11 March 2015

Singing in Lent with Vaughan Williams: some
notes on this evening’s service and hymns

‘Christ driving the Traders from the Temple,’ by El Greco (Doménikos Theotokópoulos, 1541-1614), The National Gallery, London El Greco (ca 1600)

Patrick Comerford

I am presiding at the Community Eucharist in the Chapel of the Church of Ireland Theological Institute this evening [11 March 2015]. We are using the Collect, Readings and Post-Communion Prayer for the Third Sunday in Lent, and the Visiting Preacher is the Right Revd Kenneth H Clarke, Mission Director of SAMS UK and Ireland.

The readings are: Exodus 20: 1-17; Psalm 19; I Corinthians 1: 18-25; and John 2: 13-22.

Our cover illustrations on the brochure for this evening’s Eucharist are from El Greco’s painting, ‘Christ driving the Traders from the Temple,’ which is inspired by the Gospel reading.

El Greco painted this subject several times in Italy and in Spain. This version, with its strong colours and elongated forms, was probably painted in Toledo ca 1600, and is now in the National Gallery, London (Room 30).

This painting is dominated by the figure of Christ, with the traders on the left and the Apostles on the right. In the 16th century, the subject of the Purification of the Temple was seen as a symbol of the Church’s need to cleanse itself through condemning heresy and through reform.

The reliefs in the background allude to the themes of punishment and deliverance. On the left, Adam and Eve are being expelled from Paradise, which prefigures the Purification of the Temple, and on the right the Sacrifice of Isaac prefigures Christ’s death.

Doménikos Theotokópoulos (Δομήνικος Θεοτοκόπουλος, 1541-1614), or El Greco, was born in Crete and trained there in a Byzantine school of art in Iraklion. He later worked in Venice under Titian and in Rome, where he studied the work of Michelangelo and Raphael.

In 1577, he moved to Toledo, where he lived the rest of his life. The 400th anniversary of his death was marked with special events and commemorations last year.

It is an Anglican tradition not to sing the canticle Gloria throughout Lent and Advent, nor do we pray the doxology at the end of Psalms and canticles, reserving our joy in Lent until the joy of the Resurrection on Easter Day (and similarly in Advent in the expectation of the joy of the Incarnation).

This evening’s hymns reflect the theme of Lent and the themes of our readings. During Lent this year, I have been meditating and reflecting each morning on a hymn or on a piece of music associated with the great English composer, Ralph Vaughan Williams. The tune for each of the hymns I have chosen this evening has been written or harmonised by Vaughan Williams.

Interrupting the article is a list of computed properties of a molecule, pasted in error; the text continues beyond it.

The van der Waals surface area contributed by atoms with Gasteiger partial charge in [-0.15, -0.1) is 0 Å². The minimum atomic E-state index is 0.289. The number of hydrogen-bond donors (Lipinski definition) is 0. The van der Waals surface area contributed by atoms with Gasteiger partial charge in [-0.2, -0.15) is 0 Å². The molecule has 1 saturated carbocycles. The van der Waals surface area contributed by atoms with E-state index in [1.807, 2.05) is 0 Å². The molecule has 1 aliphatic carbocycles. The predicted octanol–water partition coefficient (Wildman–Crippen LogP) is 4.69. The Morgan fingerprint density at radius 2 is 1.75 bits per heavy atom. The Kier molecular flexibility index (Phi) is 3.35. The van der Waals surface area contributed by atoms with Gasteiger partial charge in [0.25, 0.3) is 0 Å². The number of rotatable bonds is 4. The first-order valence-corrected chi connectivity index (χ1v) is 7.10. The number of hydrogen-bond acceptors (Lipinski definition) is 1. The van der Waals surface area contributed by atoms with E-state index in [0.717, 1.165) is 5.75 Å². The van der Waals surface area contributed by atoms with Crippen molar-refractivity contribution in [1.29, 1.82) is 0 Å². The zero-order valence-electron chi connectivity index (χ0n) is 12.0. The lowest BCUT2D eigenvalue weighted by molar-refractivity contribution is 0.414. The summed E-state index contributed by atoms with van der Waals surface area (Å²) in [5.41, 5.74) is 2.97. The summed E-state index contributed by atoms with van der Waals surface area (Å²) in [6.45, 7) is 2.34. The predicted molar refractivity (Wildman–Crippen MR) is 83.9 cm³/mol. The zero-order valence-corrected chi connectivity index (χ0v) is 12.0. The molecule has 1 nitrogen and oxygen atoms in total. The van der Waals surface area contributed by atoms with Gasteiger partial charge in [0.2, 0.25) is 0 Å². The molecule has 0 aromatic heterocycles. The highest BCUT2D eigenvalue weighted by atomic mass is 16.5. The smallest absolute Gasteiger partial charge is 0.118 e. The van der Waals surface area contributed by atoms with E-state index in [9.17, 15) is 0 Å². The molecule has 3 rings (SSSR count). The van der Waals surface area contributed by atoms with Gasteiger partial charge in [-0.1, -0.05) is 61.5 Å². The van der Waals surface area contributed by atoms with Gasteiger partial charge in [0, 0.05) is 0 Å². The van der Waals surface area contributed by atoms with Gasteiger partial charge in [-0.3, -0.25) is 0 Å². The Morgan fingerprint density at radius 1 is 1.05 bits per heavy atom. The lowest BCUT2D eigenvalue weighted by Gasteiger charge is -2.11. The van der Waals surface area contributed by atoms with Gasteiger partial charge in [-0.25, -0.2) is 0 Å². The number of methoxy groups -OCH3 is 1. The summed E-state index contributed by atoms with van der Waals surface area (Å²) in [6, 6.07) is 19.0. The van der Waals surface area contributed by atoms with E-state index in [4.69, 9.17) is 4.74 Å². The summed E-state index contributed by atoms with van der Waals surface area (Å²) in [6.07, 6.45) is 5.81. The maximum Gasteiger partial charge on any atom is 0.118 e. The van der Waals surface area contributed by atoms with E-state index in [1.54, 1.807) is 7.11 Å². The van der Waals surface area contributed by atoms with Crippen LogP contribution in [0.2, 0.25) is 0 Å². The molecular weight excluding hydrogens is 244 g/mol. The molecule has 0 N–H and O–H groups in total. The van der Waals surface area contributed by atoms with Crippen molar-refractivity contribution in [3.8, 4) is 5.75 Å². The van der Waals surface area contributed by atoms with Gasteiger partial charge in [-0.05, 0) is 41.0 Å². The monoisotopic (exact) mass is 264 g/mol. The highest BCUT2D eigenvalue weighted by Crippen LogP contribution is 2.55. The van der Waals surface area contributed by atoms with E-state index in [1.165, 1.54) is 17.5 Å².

The Processional Hymn, ‘Come down, O love divine,’ (Hymn 294, Irish Church Hymnal) was originally written in Italian in the 14th century by Bianco da Siena. It was first translated into English in 1867 by the Revd Dr Richard Frederick Littledale, a Dublin-born Anglican priest. The tune Down Ampney by Vaughan Williams is named after the Cotswold village in Gloucestershire where he was born and where his father, the Revd Arthur Vaughan Williams, was the vicar.

Our response to the Lenten Penitential Kyries is adapted from the Lent Prose, Attende, Domine (Hymn 208). Its origins are in the early Mozarabic liturgy of the Iberian Peninsula, the Paris Processional (1824), and the work of the Benedictine Abbey in Solesmes. The refrain we sing was arranged by Martin White, Organist of Saint Patrick’s Cathedral, Armagh.

The Gradual, ‘Rise and hear! The Lord is speaking’ (385) was written in 1980 by Canon Howard Grant (1902-1983), a prolific hymn-writer. The tune Sussex was collected by Vaughan Williams, who first set it to ‘Father, hear the prayer we offer’ (see Hymn 645).

The Offertory hymn is ‘We come as guests invited’ (451). In this hymn, Bishop Timothy Dudley-Smith draws on the words of institution, the words of the Prayer of Humble Access, and the words of administration. The tune King’s Lynn, first heard by Vaughan Williams in 1904, is often associated with GK Chesterton’s Eucharistic hymn ‘O God of earth and altar.’

The Post-Communion Hymn, ‘Go forth for God; go forth to the world in peace’ (455), a parting hymn of encouragement, is by Canon John Peacey (1896-1971), who was Dean of Selwyn College, Cambridge, Principal of Bishop’s College, Calcutta, and Canon Residentiary of Bristol Cathedral. The tune Magda was written by Vaughan Williams for his niece, Magdalene Fisher, for her marriage to Sir Antony Macnaghten in 1926. The couple later lived near Bushmills, Co Antrim.

Detail from ‘Christ Driving the Money Changers from the Temple’ … by El Greco, The National Gallery, London

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